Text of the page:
Memorial Day is a national holiday in the United States of America. It is a special time set aside to remember service members who gave their lives in service of the country. Discover some interesting Memorial Day facts, including historical information and traditional observances.
11 Memorial Day Facts: History & Traditions to Know
Decoration Day: Original Name of Memorial Day
Memorial Day wasn't always referred to by that name. The observance was originally called Decoration Day. It was intended to be a day to decorate the graves of soldiers who lost their lives in the Civil War.
First Official Memorial Day Observance
Decoration Days were held in a variety of localities, with different ones claiming to have started the practice. Many years after the observance began, the federal government declared a May 5, 1866 ceremony held in Waterloo, New York to honor Civil War Veterans to be when the holiday now known as Memorial Day was born. This is considered to be the first official Memorial Day, even though there are records of Decoration Day observances being held a few years earlier.
Growth of Memorial Day
While the initial Decoration Day observances were held in only a few locations, they quickly spread to cities and states throughout the United States (U.S.) long before Memorial Day became a federal holiday. By the beginning of the 20th century, these observances had spread throughout the country, with many state legislatures issuing proclamations in honor of the day. These observances were sometimes called Memorial Day rather than Decoration Day. They were usually held on May 30.
Expansion Beyond Civil War Veterans
Following World War I, Decoration Day and Memorial Day observances were expanded beyond their sole focus on Civil War veterans. After World War I, Memorial Day or Decoration Day observances were expanded to pay tribute to all armed forces veterans who perished in American wars.
Memorial Day Declared National Holiday
In 1968, the U.S. Congress declared Memorial Day to be a national holiday via the Uniform Monday Holiday Act. This legislation specified that Memorial Day would be celebrated each year on the last Monday in May. The law went into effect in 1971, so that is the first year that Memorial Day was celebrated as a national holiday.
Arlington National Cemetery Tradition
Each Memorial Day, a ceremony of remembrance is held at Arlington National Cemetery, which is located in Arlington, Virginia. Approximately 5,000 people attend in person each year. The president of the United States usually makes a speech during this ceremony. Prior to the ceremony, small American flags are placed on each grave at the cemetery.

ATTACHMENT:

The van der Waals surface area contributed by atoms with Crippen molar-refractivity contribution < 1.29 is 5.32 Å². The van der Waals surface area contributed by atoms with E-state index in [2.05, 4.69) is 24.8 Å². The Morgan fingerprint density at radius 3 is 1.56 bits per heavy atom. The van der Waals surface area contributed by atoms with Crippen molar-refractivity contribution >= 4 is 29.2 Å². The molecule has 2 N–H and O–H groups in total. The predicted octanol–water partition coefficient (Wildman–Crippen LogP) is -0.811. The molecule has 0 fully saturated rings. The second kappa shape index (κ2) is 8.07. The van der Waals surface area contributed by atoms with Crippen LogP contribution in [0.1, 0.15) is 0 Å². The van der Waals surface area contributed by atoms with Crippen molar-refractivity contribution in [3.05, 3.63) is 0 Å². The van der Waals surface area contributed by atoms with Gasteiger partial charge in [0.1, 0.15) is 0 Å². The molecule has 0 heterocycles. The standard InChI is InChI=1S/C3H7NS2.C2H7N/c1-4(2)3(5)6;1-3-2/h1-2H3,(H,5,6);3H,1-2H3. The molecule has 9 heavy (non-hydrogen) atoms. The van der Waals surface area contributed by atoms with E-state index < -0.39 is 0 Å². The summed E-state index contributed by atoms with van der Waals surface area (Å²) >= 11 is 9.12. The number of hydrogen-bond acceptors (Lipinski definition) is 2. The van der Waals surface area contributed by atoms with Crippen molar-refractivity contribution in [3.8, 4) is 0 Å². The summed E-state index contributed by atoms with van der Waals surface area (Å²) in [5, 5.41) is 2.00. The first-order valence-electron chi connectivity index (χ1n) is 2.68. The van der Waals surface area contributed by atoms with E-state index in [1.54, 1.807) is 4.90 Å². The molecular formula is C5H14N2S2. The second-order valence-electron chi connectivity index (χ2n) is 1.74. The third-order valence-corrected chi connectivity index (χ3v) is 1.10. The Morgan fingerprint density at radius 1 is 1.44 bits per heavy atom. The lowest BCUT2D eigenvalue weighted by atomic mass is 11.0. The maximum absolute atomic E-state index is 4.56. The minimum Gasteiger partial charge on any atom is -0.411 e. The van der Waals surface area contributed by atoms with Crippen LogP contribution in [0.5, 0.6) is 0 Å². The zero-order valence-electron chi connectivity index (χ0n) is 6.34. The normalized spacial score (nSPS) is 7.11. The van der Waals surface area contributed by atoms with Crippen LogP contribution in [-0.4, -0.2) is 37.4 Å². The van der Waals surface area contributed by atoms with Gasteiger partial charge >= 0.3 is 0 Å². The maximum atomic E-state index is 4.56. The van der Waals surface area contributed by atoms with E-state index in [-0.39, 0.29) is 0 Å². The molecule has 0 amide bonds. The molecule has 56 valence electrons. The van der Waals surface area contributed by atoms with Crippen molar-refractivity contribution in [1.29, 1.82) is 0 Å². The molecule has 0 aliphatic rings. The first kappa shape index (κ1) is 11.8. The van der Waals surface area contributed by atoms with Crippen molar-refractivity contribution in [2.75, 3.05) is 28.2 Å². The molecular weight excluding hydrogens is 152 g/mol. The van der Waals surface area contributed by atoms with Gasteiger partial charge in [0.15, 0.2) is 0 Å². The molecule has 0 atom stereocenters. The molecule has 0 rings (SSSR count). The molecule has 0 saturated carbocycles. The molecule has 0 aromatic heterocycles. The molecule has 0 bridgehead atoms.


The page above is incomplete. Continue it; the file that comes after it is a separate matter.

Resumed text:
Wreath-Laying at V.A. Cemeteries
Arlington National Cemetery isn't the only place where fallen soldiers are laid to rest. The National Cemetery Administration of the U.S. Department of Veterans Affairs (VA) has over 150 cemeteries for veterans throughout the U.S. and its territories, as well as monuments to soldiers. Many states also have designated burial sites for veterans. Many of these sites hold wreath-laying ceremonies and honor veterans with other tributes, such as gravesite flags and buglers playing Taps.
Half Staff American Flags
Knowing how to properly display a flag on the fourth Monday in May is one of the most important Memorial Day facts. On Memorial Day, American flags should be lowered to half-staff during the morning hours. They should be flown in this position until noon, in mourning for soldiers' loss of life in battle. At noon, they should be raised to full staff and stay that way until sunset. This is done to honor America's heroes of battle.
National Memorial Day Concert
Since 1989, the National Memorial Day Concert has been held the day before Memorial Day in Washington, D.C. This outdoor event is held just outside of the United States Capitol in Washington, D.C., which is home to both houses of Congress. It is free to attend, and the concert can also be viewed on television. It is broadcast by the Public Broadcasting Service (PBS) for public viewing. Military personnel stationed around the world can watch via the American Forces Network.
National Moment of Remembrance
In December of 2000, the U.S. Congress passed the National Moment of Remembrance Act. This law encourages Americans to honor the memory of fallen soldiers by observing 60 seconds of silence at 3 p.m. on Memorial Day. It provides a way for Americans, no matter where they are or what they are doing, to pause for a brief time and formally remember those who gave their lives in wars fought to protect and preserve the American way of life.
Unofficial Beginning of Summer
In addition to its somber reason for existing, Memorial Day has also come to signify the unofficial beginning of summer. This is due to the fact that the observance falls near the end of May, when the weather is turning warm in most places. For many, it coincides with the end of the school year and the beginning of the summer holiday. As a result, it's not unusual for people to travel or schedule cookouts or pool parties over the long Memorial Day weekend. While individuals and families can certainly enjoy beginning-of-summer activities on Memorial Day, it's important to recognize the somber reason behind Memorial Day and to remember those who lost their lives in the pursuit of freedom.
From Memorial Day Facts to Military Vocabulary
Memorial Day is very different from Independence Day, which celebrates America's Independence and Veterans Day, which honors all veterans. This holiday is a day set aside to honor those who lost their lives in battle, participating in wars fought on behalf of the United States. Now that you are aware of the military basis for why Memorial Day is a national holiday, it's a good time to learn a bit more about the U.S. armed forces. Start by learning some military vocabulary words. Then, go beyond the basics to master a selection of military slang sayings.